Around 20 000 people joined the Women’s March in Amsterdam this Saturday and inspired by the documentary I mentioned in my last post GIRLPOWER¬†and¬†all the amazing posts on social media on Women’s Day some friends and me¬†went as well. It was one of the greatest events this year (and admittedly my first demonstration ever) and we had such a perfect day, with the sun shining (every now and then, that is) and temperatures way above 10 degrees. Obviously, I took my camera, and 400 photos later I am so glad I got to capture all these¬†creative and powerful banners and posters¬†and the great and inspiring atmosphere during¬†the march.
So it’s International Women’s Day today. I took this as an excuse (and the fact that it was raining WAY too much to walk to the¬†library on the other side of campus and actually get some work done) to spend my morning in bed watching a documentary on Netflix called “She’s Beautiful When She’s Angry”. (TOTALLY recommend; homework is overrated, go and watch amazing women standing up for themselves!) Needless to say that one post will not be enough to sum up the message, one post will not even even be enough to make a big statement about feminism or anything. But¬†it could be enough to make some of you think about something, about the first major step we girls can take. A step we¬†have to take.
Ok wow, I am not even going to comment on how long I have not posted anything… Shame shame shame, no excuses anymore. Last Saturday it was sunny though (not so much anymore), and I went to visit Huis Marseille once again before meeting a friend for a coffee. For some reason I had brought my camera (subconscious guilt, I assume) so I went for a walk around the canal district to capture this¬†stunning¬†city on a sunny winter day.¬†I fell in love with this city all over again, as usually when the sun is out.¬†(And no, ¬†I will never stop expressing this love ever).
Last Friday the Art Committee of my uni organised – once again – their biannual arts festival, taking place in the Dokhuis Galerie, an old church, in Amsterdam. Last June I posted some photos of the summer edition of the festival, which was much more focused on music (what else would have suited the beautiful garden of Tolhuistuin more?) but this time it was all about¬†art: the whole church served as a large exhibition space, canvases were put up where people could paint and film screenings and poetry slam turned the exhibition into a proper festival.¬†
Okay so when I said I want to post more about hotspots in Amsterdam and get away from¬†campus more often I did not think this through. It is January, the temperatures so low your fingers freeze¬†and stick to the handles of your bike (yes, despite mittens) and the wind so strong as if it is trying to keep you from being able to cycle anywhere towards West. Luckily a friend convinced me to spend my 20 minute break during class to run across campus and try out the coffee in a place called The Coffee Virus, located in a village made entirely out of containers (this is the future, I swear!): the Amsterdam StartUp Village.
The weeks before christmas were packed¬†with finals and presentations and I have to admit I spent far too much time in the library. Nonetheless I was also working on a great project for BR√õT AMSTERDAM, a vintage industrials store in Amsterdam. For a few days I captured their salvage hunts, the careful process of restoring¬†the products in the workshop and the beautiful atmosphere in their store in the Witte de Withstraat 126 in Amsterdam West. Going home for christmas I had the chance to use my brothers professional editing programs and a few days ago we finally published the finished project. Click on the photo to watch the video in HD on vimeo!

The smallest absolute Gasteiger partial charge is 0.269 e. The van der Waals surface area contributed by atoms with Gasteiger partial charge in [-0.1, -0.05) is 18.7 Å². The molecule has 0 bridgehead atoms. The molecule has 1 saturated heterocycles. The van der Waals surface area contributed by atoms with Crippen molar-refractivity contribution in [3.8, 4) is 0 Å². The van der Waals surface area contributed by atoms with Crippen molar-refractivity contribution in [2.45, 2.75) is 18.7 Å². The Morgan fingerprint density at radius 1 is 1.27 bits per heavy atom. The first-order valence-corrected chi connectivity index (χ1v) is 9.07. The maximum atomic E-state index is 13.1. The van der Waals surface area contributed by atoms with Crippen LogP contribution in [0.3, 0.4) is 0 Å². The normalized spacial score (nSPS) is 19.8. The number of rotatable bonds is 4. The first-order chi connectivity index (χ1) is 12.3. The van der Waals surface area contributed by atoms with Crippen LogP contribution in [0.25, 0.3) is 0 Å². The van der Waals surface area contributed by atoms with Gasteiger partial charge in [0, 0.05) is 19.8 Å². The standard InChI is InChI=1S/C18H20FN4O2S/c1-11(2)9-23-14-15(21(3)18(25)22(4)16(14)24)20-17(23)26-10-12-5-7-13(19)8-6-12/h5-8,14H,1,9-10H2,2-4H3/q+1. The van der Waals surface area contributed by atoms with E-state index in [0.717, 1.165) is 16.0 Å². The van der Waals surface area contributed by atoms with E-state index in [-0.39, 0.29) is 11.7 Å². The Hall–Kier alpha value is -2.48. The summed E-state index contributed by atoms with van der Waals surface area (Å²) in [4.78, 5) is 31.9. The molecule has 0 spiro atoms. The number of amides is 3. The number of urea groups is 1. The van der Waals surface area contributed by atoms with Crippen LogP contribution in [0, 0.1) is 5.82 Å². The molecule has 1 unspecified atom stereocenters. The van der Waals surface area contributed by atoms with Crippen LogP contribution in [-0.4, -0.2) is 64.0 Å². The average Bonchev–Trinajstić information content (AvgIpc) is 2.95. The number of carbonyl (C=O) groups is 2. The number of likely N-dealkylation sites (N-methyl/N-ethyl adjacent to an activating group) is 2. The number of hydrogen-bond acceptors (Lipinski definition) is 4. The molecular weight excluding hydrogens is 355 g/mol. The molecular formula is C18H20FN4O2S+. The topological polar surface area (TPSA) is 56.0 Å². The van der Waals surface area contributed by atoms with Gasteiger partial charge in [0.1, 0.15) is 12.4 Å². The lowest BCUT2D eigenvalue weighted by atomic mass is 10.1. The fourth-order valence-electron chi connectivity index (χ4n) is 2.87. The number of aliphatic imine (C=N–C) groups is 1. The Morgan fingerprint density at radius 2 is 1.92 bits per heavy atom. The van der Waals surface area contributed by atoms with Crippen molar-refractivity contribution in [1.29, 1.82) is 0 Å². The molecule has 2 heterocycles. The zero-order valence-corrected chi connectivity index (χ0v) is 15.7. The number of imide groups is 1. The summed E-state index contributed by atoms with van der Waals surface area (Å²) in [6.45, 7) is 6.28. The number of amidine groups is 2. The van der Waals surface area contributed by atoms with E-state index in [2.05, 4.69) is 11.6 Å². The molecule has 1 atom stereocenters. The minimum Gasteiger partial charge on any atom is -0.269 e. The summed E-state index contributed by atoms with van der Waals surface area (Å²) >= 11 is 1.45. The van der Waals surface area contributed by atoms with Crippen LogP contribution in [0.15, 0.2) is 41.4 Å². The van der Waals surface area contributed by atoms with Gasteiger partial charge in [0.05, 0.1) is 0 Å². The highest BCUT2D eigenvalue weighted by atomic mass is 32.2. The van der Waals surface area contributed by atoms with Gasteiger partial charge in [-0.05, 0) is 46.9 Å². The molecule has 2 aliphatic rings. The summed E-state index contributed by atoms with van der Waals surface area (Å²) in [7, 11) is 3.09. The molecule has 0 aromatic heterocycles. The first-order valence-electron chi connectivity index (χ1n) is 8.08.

I guess it’s that time of the year where I have to write a post about new years’ resolutions and promise to post more often, and write more, and take my camera with me more than once a month… But to be honest, there is really just one thing I want to change this year, everything else is going quite well. This¬†one problem – and it’s more than time to get rid off that – is my habit of feeling extremely happy in my comfort zone and falling into routines where there seems to be no¬†escape from.
I am writing this post back home in Germany after a break of too long. The past weeks finals had taken over my life and I honestly had neither time nor motivation to write any more words than were necessary to finish my 3 papers, research report and presentations in time. But here we go, the day of the last deadline, everything ready to be sent in and uploaded and I have never been more excited about not using my brain for a few days. About sitting on the sofa, reading¬†the book I started in August, watching the series I have been watching guiltily¬†during the past weeks, going for walks, wrapping presents (that yet have to be bought), posting a bit more regularly… – everything finals kept me from for weeks.
A while ago I wrote a post about getting all your stuff done, being productive, and making the most out of every day. So I think a counterpart is necessary, about how important it is to take some time every now and then – some time off everything. That is, if the productive part has worked quite well so far.
Maybe November isn’t the best month to come and visit Amsterdam. The probability that it’s cold and rainy and no umbrella safe¬†from the Dutch winds is high, very very high. It wasn’t a lot different this weekend and when Ida was in the city on Saturday and I went to the centre¬†to walk around, have fries and explore the second hand stores Amsterdam has to offer we had to escape sudden rain falls more than once. But then, at one point the sun came out, for a few minutes, and Amsterdam seemed to glow, with the last yellow leaves up on the trees and the fallen leaves covering the canals, the streets shiny from the rain and the sky a little less grey than usually.